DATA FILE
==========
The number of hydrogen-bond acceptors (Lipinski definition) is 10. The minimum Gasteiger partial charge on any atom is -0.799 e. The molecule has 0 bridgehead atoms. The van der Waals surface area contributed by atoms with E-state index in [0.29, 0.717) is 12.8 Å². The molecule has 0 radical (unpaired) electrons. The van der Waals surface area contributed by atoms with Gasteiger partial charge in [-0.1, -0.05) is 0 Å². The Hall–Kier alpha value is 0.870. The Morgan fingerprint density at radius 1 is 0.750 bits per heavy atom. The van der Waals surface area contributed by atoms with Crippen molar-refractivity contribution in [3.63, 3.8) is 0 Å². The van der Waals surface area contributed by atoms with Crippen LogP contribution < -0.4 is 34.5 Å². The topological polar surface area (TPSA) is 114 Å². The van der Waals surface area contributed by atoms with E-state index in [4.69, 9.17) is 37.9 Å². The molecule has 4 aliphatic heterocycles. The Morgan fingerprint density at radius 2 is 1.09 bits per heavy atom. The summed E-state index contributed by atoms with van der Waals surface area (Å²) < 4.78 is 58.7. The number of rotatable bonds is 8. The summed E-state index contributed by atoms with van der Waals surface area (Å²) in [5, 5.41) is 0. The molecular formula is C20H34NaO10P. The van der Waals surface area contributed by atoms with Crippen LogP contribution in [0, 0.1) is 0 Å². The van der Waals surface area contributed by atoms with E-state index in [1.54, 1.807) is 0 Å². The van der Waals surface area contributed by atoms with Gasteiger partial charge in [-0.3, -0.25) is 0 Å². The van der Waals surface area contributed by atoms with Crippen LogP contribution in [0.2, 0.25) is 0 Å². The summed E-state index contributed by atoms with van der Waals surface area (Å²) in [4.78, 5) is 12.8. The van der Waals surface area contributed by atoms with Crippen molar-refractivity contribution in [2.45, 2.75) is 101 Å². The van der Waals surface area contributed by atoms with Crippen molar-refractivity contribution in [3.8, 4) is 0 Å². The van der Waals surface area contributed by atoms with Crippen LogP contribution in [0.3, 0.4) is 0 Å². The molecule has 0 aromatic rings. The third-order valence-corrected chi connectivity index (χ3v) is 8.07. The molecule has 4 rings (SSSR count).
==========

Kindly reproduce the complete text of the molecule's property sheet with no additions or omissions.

The number of hydrogen-bond acceptors (Lipinski definition) is 10. The minimum Gasteiger partial charge on any atom is -0.799 e. The molecule has 0 bridgehead atoms. The van der Waals surface area contributed by atoms with E-state index in [0.29, 0.717) is 12.8 Å². The molecule has 0 radical (unpaired) electrons. The van der Waals surface area contributed by atoms with Gasteiger partial charge in [-0.1, -0.05) is 0 Å². The Hall–Kier alpha value is 0.870. The Morgan fingerprint density at radius 1 is 0.750 bits per heavy atom. The van der Waals surface area contributed by atoms with Crippen molar-refractivity contribution in [3.63, 3.8) is 0 Å². The van der Waals surface area contributed by atoms with Crippen LogP contribution < -0.4 is 34.5 Å². The topological polar surface area (TPSA) is 114 Å². The van der Waals surface area contributed by atoms with E-state index in [4.69, 9.17) is 37.9 Å². The molecule has 4 aliphatic heterocycles. The Morgan fingerprint density at radius 2 is 1.09 bits per heavy atom. The summed E-state index contributed by atoms with van der Waals surface area (Å²) < 4.78 is 58.7. The number of rotatable bonds is 8. The summed E-state index contributed by atoms with van der Waals surface area (Å²) in [5, 5.41) is 0. The molecular formula is C20H34NaO10P. The van der Waals surface area contributed by atoms with Crippen LogP contribution in [0, 0.1) is 0 Å². The van der Waals surface area contributed by atoms with E-state index in [1.54, 1.807) is 0 Å². The van der Waals surface area contributed by atoms with Gasteiger partial charge in [-0.3, -0.25) is 0 Å². The van der Waals surface area contributed by atoms with Crippen LogP contribution in [0.2, 0.25) is 0 Å². The summed E-state index contributed by atoms with van der Waals surface area (Å²) in [4.78, 5) is 12.8. The van der Waals surface area contributed by atoms with Crippen molar-refractivity contribution in [2.45, 2.75) is 101 Å². The van der Waals surface area contributed by atoms with Crippen molar-refractivity contribution in [3.8, 4) is 0 Å². The van der Waals surface area contributed by atoms with Crippen LogP contribution in [0.3, 0.4) is 0 Å². The molecule has 0 aromatic rings. The third-order valence-corrected chi connectivity index (χ3v) is 8.07. The molecule has 4 rings (SSSR count).